As anyone who has watched BBC’s Fake or Fortune will know, it’s not always down to the scientists for a painting to be declared a forgery. Almost all well-known artists have what is called a catalogue raisonne, which is the definitive list of genuine works by that artist. If a painting doesn’t appear on the catalogue raisonne, there is a very high possibility it is not by the artist; although occasionally, lost paintings are discovered if there is reference to them in other sources or draft sketches which have been acknowledged by the artist, for example. Ultimately, it is up to the Estate of the artist (if they have died in the last 150 years or so) or whoever retains and maintains the catalogue raisonne to judge if a painting is not a fake – and if they say it has to be destroyed, there’s no appeal.

However, in one area of painting there are so few experts that (I understand) the market is rife with fakes, and that is Russian modernism. It is this area where my original art forger plied his trade and, apparently, his forgeries were so authentic he fooled museums and auction houses all over the world. He even fooled himself, being unable to tell his forgery from an original – which is a bit scary. After all, if the forger himself can’t spot the forgery, how can the rest of us?

A Decade of Austerity has Changed Nothing

This October, it will be ten years since global bank Lehman Brothers went under and the last financial crash took hold. Because of this, people all over the world are living under “austerity measures” (these actually vary on where one lives, but they tend to fall under this heading) which have been promised to end “soon”. What’s never clear is when “soon” is and it doesn’t look like being in the near future.

Looking at it from the distance of ten years, I can’t honestly see what has changed, apart from the haves having more and the have nots having less. Admittedly, there weren’t as many food banks, pound shops, charity shops, people sleeping on the streets, people having to choose between heating and eating, people on benefits being allowed to burn to death because Local Authorities took the cheapest option when it came to refurbishments…

A little while ago I read Naomi Klein’s latest book, No Is Not Enough, and it made me angry as anything. I’m starting to wonder if I should just do a re-read of all her books as they are still as relevant today as they were when they were published. This tells me that despite those promises to the contrary, a decade of austerity has changed nothing at all.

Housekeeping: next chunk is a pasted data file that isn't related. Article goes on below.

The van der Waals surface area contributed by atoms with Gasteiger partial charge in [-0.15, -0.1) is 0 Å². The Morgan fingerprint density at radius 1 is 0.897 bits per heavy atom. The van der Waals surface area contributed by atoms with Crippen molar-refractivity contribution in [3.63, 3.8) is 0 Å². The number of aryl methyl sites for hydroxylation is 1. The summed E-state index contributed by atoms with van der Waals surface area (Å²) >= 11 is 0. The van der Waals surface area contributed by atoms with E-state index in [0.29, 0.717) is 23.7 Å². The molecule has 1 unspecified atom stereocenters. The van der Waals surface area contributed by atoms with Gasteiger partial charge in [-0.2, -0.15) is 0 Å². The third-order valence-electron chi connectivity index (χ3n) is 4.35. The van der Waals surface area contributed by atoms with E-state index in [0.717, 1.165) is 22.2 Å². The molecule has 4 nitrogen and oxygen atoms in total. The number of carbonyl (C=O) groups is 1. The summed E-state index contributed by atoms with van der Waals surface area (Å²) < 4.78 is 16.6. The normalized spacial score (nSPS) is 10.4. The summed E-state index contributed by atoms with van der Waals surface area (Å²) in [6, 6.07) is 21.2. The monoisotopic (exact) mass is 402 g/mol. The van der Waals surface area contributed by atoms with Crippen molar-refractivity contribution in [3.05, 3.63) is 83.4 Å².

A Quick Catch Up

I’ve been reading quite a lot lately, but I’ve been having some trouble converting what I’ve read into potential blog posts. This is not because the books have been particularly tedious or overtly political (although a couple have) but the reverse – quite often, there was so much I wanted to say that I didn’t know where to start.

For example, one of the books I read recently was East West Street by Philippe Sands. Now, on the surface, this is a book about Nuremburg and the development of international criminal law, in particular relating to genocide and crimes against humanity. I say “on the surface” because it very quickly becomes apparent that the book is about so much more; a brief history of Poland from 1900-1945, biographies of the two men at the heart of the concepts of genocide and crimes against humanity, and also the Nazi governor of Poland who was tried at Nuremburg; a story of how all of this has impacted on Sands’ own family history as a child of Polish Jews who fled as soon as they could. It’s very reminiscent of The Hare With The Amber Eyes, but instead of a collection of netsuke featuring international criminal law.

I’ve also read Collecting the World, which is a biography of Hans Sloane, the man whose incessant collecting formed the basis of not only the British and Natural History Museums, but also Chelsea Physic Garden. He also gave his name to Sloane Square and Hans Place in London and, like many men of his time, made his money through slavery and sugar production.

One of the books that made me incredibly angry was This Fatal Shore by Robert Hughes, which is the only book I’ve found so far that deals with Australia as a penal colony. I was shocked by a lot of what I read, by the treatment not only of the convicts and free settlers but also the Aboriginal tribes they came into contact with. I can quite understand why many Australians insist that they are not convict born; whilst it’s easy to decry that as snobbery, I think I’d be pretty ashamed to admit it as well.

Lastly, I’ve also read Hidden Figures, the story of four African American women mathematicians who helped put a man on the moon. If I’m going to be honest, as a description that tells you nothing, because it starts with the creation of the US Air Force, the development of fighter aircraft, the breaking of the sound barrier and only in the second half of the book does it start to deal with the space race. By this time, we have also dealt with the realities of segregation in Virginia in the 1950s, met more than four gifted African American women and got a taste for some of the work that they were responsible for. I don’t know where I’d start if I wanted to write a blog post about this, because there is so much in it.